Theoretical Treatments of Epenthesis

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Epenthesis in Scottish Gaelic primarily refers to vocalic epenthesis (also known as Svarabhakti), which is generally understood as the insertion of a vowel within a consonantal sequence. Vocalic epenthesis is closely related to syllabification and is subject to stringent phonological conditions on the part of the surrounding consonants. The locality, prosody and identity of epenthetic vowels are nevertheless predictable. Researchers however debate the phonological mechanisms that render those characteristics. Two such accounts are exposed below.

Theoretical Treatments

Autosegmental Phonology

Adopting an autosegmental framework for his analysis, Clements (1986) offers a formal treatment of syllabification and vowel epenthesis in the Barra dialect of Gaelic. His argument pertains to the non-distinctiveness of syllabification at the level of underlying representation. He argues that surface contrastive syllabification is ruled-governed and predictable, dismissing any claims of pre-syllabified underlying representations. Two main types of surface syllabification are delineated:

Type A/Hiatus

Type A (see the article Hiatus for more details) relates to the syllabification of vocalic sequences -- VV [duən] poem vs. V.V [] hook

Clements reports an observation first made by Borgstrøm (1937) that "the break in the tension [occurring at the location of the dot – GNC] is a phenomenon which occurs in positions where a consonant could be expected, a kind of ‘consonant without oral articulation’, comparable to h" (150). This remark leads Clements to assume that the underlying contrast of syllabification is really one of /VV/ vs. /VCV/ where C represents a silent consonant devoid of any segmental features except for syllabicity (i.e. [-syllabic]). Clements conjectures that such resulting hiatus might be the reflex of a historical loss of the intervocalic consonant. Illustrative examples are provided below (adopted from Clements 1986: 333):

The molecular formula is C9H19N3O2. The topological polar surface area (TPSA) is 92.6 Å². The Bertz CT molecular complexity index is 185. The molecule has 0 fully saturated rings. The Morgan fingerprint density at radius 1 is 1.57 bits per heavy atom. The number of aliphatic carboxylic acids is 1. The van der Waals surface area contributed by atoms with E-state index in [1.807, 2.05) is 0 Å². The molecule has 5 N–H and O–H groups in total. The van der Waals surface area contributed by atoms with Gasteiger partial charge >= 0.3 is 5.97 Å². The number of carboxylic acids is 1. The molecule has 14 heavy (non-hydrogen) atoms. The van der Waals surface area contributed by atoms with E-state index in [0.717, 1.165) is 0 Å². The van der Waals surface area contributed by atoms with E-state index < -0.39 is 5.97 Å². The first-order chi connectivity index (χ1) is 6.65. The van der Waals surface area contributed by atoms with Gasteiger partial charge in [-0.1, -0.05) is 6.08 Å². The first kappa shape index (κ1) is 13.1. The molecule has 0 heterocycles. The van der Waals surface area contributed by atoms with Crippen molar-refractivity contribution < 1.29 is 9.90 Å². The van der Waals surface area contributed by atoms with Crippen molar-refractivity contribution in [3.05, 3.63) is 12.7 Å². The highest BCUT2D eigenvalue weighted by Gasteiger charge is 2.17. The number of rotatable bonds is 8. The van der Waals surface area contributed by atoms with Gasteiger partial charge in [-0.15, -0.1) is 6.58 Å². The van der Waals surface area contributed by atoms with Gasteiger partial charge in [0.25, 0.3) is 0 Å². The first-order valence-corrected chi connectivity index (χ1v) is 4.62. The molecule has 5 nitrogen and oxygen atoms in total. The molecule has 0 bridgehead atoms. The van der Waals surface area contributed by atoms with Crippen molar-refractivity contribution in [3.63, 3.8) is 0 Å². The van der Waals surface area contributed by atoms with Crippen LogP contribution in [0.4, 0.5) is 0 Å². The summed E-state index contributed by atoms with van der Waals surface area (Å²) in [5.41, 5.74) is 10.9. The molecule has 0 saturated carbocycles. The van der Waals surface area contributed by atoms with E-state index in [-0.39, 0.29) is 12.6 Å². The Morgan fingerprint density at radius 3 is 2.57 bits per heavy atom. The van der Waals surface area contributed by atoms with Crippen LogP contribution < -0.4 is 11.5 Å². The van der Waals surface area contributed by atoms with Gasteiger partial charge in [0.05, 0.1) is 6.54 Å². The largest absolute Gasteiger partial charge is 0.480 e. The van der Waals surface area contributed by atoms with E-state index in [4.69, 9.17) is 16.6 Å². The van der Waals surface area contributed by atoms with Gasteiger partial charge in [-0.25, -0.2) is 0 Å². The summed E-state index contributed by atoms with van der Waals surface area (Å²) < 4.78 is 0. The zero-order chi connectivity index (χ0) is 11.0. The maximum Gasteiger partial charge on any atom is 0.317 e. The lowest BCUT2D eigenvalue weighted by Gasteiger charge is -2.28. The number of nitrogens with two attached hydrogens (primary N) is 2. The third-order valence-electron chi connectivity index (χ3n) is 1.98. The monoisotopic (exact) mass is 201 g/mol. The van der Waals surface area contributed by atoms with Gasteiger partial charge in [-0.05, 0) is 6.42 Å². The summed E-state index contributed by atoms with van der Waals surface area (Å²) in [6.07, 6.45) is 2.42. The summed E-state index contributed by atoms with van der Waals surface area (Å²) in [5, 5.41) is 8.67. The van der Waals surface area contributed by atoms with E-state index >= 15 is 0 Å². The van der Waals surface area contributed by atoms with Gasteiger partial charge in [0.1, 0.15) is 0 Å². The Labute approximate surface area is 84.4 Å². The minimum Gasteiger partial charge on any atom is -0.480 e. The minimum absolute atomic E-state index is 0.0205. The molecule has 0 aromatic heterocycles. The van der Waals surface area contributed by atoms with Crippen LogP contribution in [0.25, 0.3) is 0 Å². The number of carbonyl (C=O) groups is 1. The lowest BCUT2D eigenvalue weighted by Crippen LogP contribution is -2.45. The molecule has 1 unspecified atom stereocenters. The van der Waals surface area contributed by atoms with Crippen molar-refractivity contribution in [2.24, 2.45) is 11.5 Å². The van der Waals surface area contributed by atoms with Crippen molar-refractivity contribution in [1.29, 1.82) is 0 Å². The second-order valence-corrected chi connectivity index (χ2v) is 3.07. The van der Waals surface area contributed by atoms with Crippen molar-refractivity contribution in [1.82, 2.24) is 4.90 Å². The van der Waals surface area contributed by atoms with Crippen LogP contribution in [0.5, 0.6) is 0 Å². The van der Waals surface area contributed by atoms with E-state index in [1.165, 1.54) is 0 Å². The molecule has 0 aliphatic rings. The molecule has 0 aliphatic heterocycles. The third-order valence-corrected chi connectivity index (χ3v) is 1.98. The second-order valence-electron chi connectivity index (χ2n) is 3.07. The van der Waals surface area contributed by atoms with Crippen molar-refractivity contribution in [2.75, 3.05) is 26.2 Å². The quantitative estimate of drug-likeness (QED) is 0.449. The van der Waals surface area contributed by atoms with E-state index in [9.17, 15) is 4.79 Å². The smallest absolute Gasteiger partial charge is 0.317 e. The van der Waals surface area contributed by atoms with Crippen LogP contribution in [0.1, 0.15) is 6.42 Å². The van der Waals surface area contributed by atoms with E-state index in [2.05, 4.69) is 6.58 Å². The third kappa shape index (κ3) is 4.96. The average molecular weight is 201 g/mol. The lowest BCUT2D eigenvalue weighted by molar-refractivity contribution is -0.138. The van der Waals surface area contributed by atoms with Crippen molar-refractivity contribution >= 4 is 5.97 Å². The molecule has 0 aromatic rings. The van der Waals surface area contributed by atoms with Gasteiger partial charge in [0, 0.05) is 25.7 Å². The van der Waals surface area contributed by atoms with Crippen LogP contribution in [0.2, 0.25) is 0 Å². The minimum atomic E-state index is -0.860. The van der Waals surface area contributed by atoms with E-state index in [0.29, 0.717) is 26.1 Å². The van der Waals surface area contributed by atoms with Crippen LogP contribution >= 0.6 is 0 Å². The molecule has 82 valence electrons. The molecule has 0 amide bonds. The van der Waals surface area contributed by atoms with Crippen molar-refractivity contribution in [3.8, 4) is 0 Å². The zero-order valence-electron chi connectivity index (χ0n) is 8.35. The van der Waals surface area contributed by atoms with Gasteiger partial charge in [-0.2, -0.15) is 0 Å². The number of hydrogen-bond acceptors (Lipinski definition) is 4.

Type B/Consonant syllabification

Type B relates to the syllabification of an intervocalic consonant -- VC.V [] bread vs. V.CV [a.ram] army

Clements identifies three phonological environments influencing the syllabification of this intervocalic consonant:

  1. V:.CV [mo:.ran] much -- C assumes the onset position of the second syllable when directly preceding a long vowel.
  2. V̆C.V [] bread -- C assumes the coda position of the first syllable when directly preceding a short vowel.
  3. ˈV̆.CˈV̆ [ma.rav] dead -- C assumes the onset position of the second syllable when directly preceding and following short, stressed vowels.

Borgstrøm (1940) reports that “[n]ative speakers are described as distinguishing between the two types of words [i.e. (2) and (3)] in deliberate speech, syllabifying faNak crow as [faN.ak], while declaring that in ʃaLak [ʃa.Lak] hunting the L and the k are inseparable” (153). Clements proposes that this difference of syllabification is the result of svarabhakti, which "occurs before the sequences [hp, çk', xk] only if preceded by a nonlenited plain consonant , i.e. /N, L, R/." (1986: 327).